Tightening Active Directory-Integrated DNS zone aging

Active Directory-Integrated DNS zones are unique in a way that the Windows clients may be authenticating to the network from a foreign network. This is to prevent Active Directory registrations that can cause record confusion with standing records from reverse lookups. Consider the following scenario; a mobile user with a Windows-based client connects to your network through a VPN technology from a hotel, home network, airport, coffee shop, or other wireless hot spot. The address that would be assigned from that public network may be the same IP scope as that of your internal network. In the event that the remote network assigns the remote client an IP address of a server record on your internal network, the client may register the foreign network address on your internal network. Further, if that address is a record that is already in use, that remote client may have difficulty accessing that resource and there would be an IP address with multiple DNS registrations. Determining the root cause of such issues can be difficult due to the transient nature of the remove connection. Tightening the aging for the DNS zone can help reduce the risk of this situation.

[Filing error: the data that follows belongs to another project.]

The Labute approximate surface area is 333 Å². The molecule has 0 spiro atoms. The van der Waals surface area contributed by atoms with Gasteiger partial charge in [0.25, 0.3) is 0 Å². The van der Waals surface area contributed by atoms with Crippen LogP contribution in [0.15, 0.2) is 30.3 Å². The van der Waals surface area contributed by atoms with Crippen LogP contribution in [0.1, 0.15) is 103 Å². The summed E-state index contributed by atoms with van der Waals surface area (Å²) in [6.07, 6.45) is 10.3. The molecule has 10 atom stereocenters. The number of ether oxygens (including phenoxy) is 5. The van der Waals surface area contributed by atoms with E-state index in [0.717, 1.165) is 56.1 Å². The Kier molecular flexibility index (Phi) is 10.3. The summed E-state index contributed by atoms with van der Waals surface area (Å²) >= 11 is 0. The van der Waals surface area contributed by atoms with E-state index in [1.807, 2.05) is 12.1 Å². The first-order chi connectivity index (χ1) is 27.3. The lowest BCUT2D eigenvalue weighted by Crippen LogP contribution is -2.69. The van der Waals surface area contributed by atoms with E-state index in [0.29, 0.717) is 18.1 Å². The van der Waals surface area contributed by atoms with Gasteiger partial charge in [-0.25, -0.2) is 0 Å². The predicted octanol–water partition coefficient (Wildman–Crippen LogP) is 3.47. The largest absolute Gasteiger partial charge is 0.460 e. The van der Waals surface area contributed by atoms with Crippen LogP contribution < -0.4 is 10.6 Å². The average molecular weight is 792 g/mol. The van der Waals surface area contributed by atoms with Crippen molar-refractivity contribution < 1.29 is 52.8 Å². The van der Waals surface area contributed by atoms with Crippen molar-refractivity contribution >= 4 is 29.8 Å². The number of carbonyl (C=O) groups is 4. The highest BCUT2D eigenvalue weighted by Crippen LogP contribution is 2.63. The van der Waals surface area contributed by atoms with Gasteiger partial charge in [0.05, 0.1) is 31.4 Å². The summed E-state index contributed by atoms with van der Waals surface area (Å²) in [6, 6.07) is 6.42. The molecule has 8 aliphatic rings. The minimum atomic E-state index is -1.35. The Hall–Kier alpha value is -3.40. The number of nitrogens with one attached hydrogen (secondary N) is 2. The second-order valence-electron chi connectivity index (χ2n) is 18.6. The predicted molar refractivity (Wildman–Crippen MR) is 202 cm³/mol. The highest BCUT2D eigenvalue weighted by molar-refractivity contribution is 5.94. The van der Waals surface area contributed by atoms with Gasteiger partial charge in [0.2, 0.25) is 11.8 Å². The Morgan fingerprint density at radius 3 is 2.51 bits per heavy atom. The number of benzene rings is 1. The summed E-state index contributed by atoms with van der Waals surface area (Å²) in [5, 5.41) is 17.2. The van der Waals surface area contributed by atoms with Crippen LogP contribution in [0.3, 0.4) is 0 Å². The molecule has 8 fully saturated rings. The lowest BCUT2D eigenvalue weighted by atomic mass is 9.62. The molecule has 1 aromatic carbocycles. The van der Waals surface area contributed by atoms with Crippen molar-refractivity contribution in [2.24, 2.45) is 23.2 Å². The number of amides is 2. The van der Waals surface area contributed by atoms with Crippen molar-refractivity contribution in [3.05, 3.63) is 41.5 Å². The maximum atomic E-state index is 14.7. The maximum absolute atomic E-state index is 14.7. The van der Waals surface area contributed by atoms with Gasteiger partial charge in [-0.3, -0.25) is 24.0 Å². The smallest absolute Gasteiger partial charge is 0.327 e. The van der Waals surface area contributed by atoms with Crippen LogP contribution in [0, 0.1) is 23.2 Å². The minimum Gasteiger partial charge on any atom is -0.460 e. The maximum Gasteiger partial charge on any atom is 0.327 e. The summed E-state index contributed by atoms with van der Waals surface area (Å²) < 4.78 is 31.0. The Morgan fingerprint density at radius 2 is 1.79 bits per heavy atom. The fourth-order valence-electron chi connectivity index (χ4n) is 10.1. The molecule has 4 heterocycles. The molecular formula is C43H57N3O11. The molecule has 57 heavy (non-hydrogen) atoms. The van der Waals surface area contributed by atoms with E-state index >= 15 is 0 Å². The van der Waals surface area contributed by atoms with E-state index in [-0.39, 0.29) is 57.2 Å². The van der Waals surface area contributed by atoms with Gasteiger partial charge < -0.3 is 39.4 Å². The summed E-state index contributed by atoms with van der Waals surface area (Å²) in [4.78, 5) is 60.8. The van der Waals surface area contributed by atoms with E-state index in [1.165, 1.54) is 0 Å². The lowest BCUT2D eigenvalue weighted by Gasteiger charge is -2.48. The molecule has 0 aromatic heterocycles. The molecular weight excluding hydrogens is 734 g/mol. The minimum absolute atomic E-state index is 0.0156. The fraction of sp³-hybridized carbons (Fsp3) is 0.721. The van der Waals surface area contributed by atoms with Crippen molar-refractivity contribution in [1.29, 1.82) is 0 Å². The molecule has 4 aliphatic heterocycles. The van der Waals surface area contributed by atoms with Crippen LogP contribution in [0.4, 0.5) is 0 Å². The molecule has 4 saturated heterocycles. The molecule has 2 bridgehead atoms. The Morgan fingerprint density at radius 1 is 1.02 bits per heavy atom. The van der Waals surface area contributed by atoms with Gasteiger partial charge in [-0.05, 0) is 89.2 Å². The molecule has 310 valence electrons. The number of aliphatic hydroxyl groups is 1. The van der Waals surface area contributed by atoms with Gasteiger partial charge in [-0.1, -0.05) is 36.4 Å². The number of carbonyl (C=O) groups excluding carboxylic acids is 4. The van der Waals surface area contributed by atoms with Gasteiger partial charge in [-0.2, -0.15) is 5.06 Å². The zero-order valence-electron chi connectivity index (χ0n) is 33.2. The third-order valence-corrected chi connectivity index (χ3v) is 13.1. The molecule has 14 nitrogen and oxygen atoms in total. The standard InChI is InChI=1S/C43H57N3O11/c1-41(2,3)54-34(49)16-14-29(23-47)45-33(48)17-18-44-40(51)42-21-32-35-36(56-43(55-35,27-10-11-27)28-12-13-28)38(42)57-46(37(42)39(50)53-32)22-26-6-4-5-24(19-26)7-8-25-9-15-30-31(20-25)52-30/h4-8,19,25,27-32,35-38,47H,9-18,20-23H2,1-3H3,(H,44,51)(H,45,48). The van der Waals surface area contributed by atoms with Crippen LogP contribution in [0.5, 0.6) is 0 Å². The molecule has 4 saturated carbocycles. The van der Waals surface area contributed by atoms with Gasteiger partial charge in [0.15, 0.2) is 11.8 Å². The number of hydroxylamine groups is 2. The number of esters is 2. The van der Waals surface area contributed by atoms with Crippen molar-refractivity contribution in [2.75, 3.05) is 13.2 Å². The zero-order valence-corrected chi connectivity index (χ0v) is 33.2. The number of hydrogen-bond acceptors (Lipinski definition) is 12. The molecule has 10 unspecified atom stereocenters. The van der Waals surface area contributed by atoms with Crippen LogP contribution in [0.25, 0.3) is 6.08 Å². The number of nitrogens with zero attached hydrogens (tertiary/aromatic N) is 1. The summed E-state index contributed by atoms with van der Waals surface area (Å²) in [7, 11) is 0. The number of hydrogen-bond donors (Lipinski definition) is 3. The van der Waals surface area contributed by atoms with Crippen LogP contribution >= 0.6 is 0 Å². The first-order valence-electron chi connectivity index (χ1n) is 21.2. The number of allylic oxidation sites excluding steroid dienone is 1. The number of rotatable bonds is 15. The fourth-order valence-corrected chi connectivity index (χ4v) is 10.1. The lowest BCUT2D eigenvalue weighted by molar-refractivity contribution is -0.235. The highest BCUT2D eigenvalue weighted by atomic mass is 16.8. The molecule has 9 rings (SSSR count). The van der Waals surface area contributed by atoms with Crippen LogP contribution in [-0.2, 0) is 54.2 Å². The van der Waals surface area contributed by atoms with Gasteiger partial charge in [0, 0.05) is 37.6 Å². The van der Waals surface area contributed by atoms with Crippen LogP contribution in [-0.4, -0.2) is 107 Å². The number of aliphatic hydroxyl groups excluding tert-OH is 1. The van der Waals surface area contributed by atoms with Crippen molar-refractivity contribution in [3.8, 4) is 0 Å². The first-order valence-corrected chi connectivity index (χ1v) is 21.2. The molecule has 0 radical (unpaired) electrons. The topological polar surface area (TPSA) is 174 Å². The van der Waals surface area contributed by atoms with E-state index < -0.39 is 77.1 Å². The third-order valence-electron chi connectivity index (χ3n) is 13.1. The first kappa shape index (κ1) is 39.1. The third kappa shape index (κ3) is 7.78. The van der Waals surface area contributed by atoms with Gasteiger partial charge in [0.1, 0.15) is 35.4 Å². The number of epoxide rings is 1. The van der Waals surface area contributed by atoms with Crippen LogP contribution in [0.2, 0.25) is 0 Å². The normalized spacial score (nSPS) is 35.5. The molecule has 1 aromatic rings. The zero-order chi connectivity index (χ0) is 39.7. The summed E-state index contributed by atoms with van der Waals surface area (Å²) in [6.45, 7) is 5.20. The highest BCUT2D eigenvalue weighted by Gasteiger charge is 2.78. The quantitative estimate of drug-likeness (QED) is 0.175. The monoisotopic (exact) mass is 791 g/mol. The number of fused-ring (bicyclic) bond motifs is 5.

The default configuration is for records to scavenge over a 7 day period. For the Active Directory-Integrated zone that contains the clients that may be subject to this situation. Changing the refresh and no-refresh intervals to a shorter timeframe can make some of these issues dissolve before they become greater. To configure the aging, right-click on the Active Directory-Integrated zone and select properties, the aging button, and configure in a way that would work for your environment similar to the figure shown below:

 Configure aging

Once you tighten the aging interval, new records will be able to escape duplicate registrations by having the tighter timeframe. If the computers that may connect remotely are contained within a separate Active Directory domain from the server resources, the specified configuration can be applied more granularly. When managing multiple Active Directory-Integrated zones, this same task can also be completed with the dnscmd command with the /ageallrecords command.


Rick Vanover is a software strategy specialist for Veeam Software, based in Columbus, Ohio. Rick has years of IT experience and focuses on virtualization, Windows-based server administration, and system hardware.

Editor's Picks